Further details regarding this innovative partnership and the Maria Tiberi Foundation Driving Simulation Lab will be shared in a follow-up piece later this month.


The Risk Institute will be sponsoring more virtual webinars in the coming months on topics pertinent to the industry, Institute members, and the community at large.

“How the Fresh Surge in Inequality Impacts Your Business,” a moderated discussion about the impacts of inequality and social division on business and culture, will take place on November 10, 2020, at 12:00 PM EST. Interested parties can register for the webinar here.


Written by Jack Delahunty, in association with The Risk Institute at The Ohio State University

Returning to the Workplace in Times of COVID-19, Webinar Recap

Norman Bertke, National Director of Operations for Global Workplace Solutions at CBRE, a leading real estate service provider, kicked off The Risk Institute’s “Returning to the Workplace in Times of COVID-19,” webinar on October 6, 2020.

Bertke’s presentation revolved around CBRE’s Workplace Sentiment Survey, undertaken to ascertain how the American workforce is thinking and feeling about remote work during the pandemic and office work in the future. The survey, with 10,000 respondents from 32 companies in 18 countries, provides insights into the perspectives and expectations of company leaders, managers, and employees. While these insights reflect a moment in time, they are a relevant gauge of workforce expectations and industry sentiment and will help real estate executives create strategies to redefine the work experience with the needs of everyone in mind.

Five Key Takeaways:

  1. Remote work looks and feels productive to most: 90%+ of employees and company leaders feel productivity is the same or greater while working remotely.
  2. Remote work is here to stay: 85% of employees prefer to work remotely at least two to three days a week in the future.
  3. The office is here to stay: 60% of respondents will return to the office in the future for community and collaboration.
  4. Real estate portfolios might look different: 43% of respondents would consider working for a company-provided location nearer their home, at least a few times a week.
  5. There is no one-size-fits-all for remote policies: 54% of company leaders prefer a hybrid arrangement for their team that combines working remotely and from the office.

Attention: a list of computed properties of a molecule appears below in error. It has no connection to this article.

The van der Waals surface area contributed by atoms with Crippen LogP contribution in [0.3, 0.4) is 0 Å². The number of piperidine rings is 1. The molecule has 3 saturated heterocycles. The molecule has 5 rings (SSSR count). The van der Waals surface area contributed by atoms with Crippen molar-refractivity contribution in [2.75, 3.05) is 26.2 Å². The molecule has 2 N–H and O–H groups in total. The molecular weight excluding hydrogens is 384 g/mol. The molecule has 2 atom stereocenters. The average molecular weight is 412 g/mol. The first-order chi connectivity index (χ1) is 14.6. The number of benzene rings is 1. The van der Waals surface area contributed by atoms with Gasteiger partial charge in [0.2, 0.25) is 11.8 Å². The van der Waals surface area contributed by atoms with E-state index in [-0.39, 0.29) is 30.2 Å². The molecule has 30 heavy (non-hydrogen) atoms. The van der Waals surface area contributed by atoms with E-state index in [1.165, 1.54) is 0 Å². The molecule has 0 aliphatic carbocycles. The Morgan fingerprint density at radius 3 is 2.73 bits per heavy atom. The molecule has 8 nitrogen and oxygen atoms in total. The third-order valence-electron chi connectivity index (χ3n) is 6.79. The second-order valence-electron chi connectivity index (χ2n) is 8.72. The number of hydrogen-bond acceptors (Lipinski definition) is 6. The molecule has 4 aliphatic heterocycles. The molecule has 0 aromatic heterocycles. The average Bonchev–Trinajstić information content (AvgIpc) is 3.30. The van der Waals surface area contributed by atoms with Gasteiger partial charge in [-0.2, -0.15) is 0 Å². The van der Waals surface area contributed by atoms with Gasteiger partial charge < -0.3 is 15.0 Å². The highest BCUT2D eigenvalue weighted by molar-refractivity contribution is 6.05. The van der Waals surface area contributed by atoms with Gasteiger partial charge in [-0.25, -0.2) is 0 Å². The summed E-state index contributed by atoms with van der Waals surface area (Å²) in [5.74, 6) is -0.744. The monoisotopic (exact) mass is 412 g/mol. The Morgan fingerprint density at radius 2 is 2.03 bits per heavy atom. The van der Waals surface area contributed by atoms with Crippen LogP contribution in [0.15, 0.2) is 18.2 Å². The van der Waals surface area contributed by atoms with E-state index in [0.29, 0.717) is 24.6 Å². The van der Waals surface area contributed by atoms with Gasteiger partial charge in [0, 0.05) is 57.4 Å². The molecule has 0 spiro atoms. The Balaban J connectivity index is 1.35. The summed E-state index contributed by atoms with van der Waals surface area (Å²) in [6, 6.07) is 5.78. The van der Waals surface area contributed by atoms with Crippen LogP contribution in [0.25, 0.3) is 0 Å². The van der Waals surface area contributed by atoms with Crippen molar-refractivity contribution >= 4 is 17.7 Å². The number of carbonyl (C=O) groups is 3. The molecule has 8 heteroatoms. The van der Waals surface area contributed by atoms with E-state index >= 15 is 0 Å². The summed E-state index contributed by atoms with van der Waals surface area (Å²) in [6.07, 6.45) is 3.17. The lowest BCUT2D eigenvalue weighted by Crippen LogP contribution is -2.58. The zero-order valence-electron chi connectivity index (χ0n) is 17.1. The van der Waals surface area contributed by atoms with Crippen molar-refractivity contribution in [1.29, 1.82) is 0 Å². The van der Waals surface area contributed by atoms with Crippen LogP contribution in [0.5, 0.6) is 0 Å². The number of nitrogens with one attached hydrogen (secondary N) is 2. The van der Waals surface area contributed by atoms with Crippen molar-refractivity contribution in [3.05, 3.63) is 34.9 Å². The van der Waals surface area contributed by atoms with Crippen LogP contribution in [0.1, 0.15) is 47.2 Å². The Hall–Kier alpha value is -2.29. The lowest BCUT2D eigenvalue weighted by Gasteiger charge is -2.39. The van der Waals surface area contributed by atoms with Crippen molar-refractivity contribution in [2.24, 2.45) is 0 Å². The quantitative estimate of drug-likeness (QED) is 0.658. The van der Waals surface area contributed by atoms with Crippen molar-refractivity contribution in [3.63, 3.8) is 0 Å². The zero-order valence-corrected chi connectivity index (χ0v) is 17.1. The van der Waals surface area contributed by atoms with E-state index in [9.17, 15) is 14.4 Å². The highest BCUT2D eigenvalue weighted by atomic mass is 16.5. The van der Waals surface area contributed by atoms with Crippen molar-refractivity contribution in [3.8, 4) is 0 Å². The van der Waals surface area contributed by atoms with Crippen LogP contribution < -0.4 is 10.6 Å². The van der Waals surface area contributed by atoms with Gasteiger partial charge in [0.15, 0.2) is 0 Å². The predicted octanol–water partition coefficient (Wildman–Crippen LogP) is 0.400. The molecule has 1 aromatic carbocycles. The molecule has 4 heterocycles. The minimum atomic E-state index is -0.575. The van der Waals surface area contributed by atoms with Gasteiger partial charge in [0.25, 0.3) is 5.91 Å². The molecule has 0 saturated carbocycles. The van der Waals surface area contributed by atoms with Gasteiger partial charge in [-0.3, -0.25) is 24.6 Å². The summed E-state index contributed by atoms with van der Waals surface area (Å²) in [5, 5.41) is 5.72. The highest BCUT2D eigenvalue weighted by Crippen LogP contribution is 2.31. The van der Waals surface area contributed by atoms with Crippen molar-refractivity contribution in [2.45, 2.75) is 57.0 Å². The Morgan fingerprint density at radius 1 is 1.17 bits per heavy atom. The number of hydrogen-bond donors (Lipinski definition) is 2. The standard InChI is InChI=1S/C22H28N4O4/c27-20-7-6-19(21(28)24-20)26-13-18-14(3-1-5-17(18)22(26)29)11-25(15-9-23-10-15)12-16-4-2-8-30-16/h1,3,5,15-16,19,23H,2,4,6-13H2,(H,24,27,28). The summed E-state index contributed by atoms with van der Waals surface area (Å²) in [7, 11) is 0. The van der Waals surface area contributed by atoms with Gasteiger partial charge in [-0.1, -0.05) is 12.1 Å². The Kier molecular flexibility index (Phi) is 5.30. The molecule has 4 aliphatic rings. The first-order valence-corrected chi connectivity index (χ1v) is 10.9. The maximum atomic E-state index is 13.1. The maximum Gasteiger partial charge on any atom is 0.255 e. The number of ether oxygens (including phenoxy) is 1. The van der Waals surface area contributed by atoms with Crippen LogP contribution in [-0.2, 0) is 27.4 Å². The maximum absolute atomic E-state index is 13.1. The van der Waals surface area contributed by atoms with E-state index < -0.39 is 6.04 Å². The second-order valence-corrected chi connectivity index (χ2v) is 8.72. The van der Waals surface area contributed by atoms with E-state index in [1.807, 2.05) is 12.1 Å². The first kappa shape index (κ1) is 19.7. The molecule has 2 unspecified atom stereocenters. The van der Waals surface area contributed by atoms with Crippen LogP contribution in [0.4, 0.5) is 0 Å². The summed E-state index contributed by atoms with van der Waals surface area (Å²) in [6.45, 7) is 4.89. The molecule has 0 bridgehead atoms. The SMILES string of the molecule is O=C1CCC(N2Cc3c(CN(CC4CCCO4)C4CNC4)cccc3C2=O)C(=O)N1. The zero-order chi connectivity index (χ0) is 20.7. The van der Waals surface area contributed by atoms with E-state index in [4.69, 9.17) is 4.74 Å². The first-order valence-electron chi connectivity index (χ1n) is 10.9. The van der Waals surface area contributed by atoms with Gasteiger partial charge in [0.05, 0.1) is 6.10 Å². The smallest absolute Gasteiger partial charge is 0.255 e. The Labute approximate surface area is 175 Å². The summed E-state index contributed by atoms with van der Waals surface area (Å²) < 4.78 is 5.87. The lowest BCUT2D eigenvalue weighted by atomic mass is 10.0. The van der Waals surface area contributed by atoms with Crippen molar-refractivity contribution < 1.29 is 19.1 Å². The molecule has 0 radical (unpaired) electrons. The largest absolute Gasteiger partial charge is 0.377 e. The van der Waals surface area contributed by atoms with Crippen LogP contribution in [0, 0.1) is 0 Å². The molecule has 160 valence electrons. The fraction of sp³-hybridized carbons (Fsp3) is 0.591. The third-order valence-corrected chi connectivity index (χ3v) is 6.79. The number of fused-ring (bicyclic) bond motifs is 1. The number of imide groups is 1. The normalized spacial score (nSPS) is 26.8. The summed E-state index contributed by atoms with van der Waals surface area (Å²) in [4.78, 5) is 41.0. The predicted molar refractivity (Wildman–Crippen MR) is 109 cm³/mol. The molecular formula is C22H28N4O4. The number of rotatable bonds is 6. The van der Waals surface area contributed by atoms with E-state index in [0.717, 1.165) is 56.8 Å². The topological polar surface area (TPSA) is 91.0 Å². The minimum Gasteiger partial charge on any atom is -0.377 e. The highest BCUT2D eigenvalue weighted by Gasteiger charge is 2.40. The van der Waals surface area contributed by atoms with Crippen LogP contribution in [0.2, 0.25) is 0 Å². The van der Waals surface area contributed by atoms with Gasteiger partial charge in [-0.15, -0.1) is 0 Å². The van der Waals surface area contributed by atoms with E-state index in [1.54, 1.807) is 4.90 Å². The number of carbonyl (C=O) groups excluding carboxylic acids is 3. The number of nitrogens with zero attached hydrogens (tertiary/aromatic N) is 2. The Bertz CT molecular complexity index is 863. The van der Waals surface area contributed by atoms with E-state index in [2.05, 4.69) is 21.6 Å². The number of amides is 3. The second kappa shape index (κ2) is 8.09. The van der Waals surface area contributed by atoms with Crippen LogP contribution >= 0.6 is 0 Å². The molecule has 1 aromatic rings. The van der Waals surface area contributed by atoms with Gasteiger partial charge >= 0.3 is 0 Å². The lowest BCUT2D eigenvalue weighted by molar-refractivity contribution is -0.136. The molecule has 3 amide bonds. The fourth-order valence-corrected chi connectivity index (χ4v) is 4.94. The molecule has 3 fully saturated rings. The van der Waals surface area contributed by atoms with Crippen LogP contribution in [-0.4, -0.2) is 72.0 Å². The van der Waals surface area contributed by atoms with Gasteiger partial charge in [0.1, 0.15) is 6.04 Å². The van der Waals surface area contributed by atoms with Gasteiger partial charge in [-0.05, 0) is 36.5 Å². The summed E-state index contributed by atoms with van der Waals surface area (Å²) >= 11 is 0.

In closing, Bertke highlighted the following points to consider, as we try to figure out what this new normal looks like. From an employee perspective, COVID-19 hasn’t impacted productivity, but it has certainly shifted sentiment toward the future. For many, the amount of time spent in the office may never return to pre-COVID levels, as employees have not only embraced remote work but have become accustomed to the autonomy that comes with it. However, with a renewed focus on the quality of both workplace experience and design, it is clear the role of the office as a destination for employees is still important for companies to maintain.

The long-term outcome of COVID-19 will be a combination of changes to workplaces, policies, and real estate portfolios, and each company will establish its own stance on remote work and the role of the office. Regardless of the destination, the road to this future should start with culture and be paved by a data-driven and people-centric approach to change.

Tim Spencer, Chief Financial Officer at Safelite, the nation’s leading auto glass specialist, expressed that the pandemic prompted his company to challenge conventional wisdom about the way they operate. And although it is difficult to predict the future, he said, we’re now in a unique position of reimaging how it might look.

Safelite does business in 34 countries on five continents, and when the pandemic led to the closures of France, Spain, and Italy, the company took notice and immediate action, developing a plan to protect both, first and foremost, its liquidity and its associates and customers.

Among the strategies they used were furloughing 8,000 non-essential staff, eliminating advertising, and renegotiating supplier payment terms and rents. Steps to protect customers and staff included increased cleaning and sanitization, implementing the use of PPE and social distancing, and providing touchless drop-off. The steps had some unexpected and positive outcomes. These included an increase in productivity while maintaining a high service level, achieving a higher Net Promotor Score, the acceleration and use of new forms of communication, and an increased share of the market.

Despite this enormously positive response in performance from associates, there were challenges that arose. The company experienced withdrawal in engagement from and with associates across the board. This is particularly difficult, notes Spencer, when engagement has always been a focal point of the company and building the culture with new hires a vital part of onboarding. In connection, the lack of face-to-face communication and collaboration onsite with peers has made it more difficult to establish and build relationships, potentially limiting creativity and innovation.